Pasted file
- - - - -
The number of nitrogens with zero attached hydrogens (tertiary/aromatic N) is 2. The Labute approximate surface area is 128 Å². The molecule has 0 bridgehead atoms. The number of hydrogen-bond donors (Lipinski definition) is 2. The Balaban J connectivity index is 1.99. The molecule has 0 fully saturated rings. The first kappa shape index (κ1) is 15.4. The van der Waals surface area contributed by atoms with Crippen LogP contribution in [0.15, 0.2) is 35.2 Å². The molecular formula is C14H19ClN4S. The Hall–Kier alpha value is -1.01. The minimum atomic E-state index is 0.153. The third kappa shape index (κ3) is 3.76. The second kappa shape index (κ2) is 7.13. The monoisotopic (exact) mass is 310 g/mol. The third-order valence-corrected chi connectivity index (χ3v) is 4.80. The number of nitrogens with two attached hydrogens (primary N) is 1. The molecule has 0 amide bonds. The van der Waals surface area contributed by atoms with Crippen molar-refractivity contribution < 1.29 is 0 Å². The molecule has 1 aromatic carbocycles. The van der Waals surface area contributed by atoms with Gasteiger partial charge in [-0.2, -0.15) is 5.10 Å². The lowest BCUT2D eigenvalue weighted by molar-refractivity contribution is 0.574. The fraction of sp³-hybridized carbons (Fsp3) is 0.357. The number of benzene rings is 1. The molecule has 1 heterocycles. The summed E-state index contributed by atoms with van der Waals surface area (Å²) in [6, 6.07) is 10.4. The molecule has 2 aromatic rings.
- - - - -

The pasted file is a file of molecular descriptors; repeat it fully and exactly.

The number of nitrogens with zero attached hydrogens (tertiary/aromatic N) is 2. The Labute approximate surface area is 128 Å². The molecule has 0 bridgehead atoms. The number of hydrogen-bond donors (Lipinski definition) is 2. The Balaban J connectivity index is 1.99. The molecule has 0 fully saturated rings. The first kappa shape index (κ1) is 15.4. The van der Waals surface area contributed by atoms with Crippen LogP contribution in [0.15, 0.2) is 35.2 Å². The molecular formula is C14H19ClN4S. The Hall–Kier alpha value is -1.01. The minimum atomic E-state index is 0.153. The third kappa shape index (κ3) is 3.76. The second kappa shape index (κ2) is 7.13. The monoisotopic (exact) mass is 310 g/mol. The third-order valence-corrected chi connectivity index (χ3v) is 4.80. The number of nitrogens with two attached hydrogens (primary N) is 1. The molecule has 0 amide bonds. The van der Waals surface area contributed by atoms with Crippen molar-refractivity contribution < 1.29 is 0 Å². The molecule has 1 aromatic carbocycles. The van der Waals surface area contributed by atoms with Gasteiger partial charge in [-0.2, -0.15) is 5.10 Å². The lowest BCUT2D eigenvalue weighted by molar-refractivity contribution is 0.574. The fraction of sp³-hybridized carbons (Fsp3) is 0.357. The number of benzene rings is 1. The molecule has 1 heterocycles. The summed E-state index contributed by atoms with van der Waals surface area (Å²) in [6, 6.07) is 10.4. The molecule has 2 aromatic rings.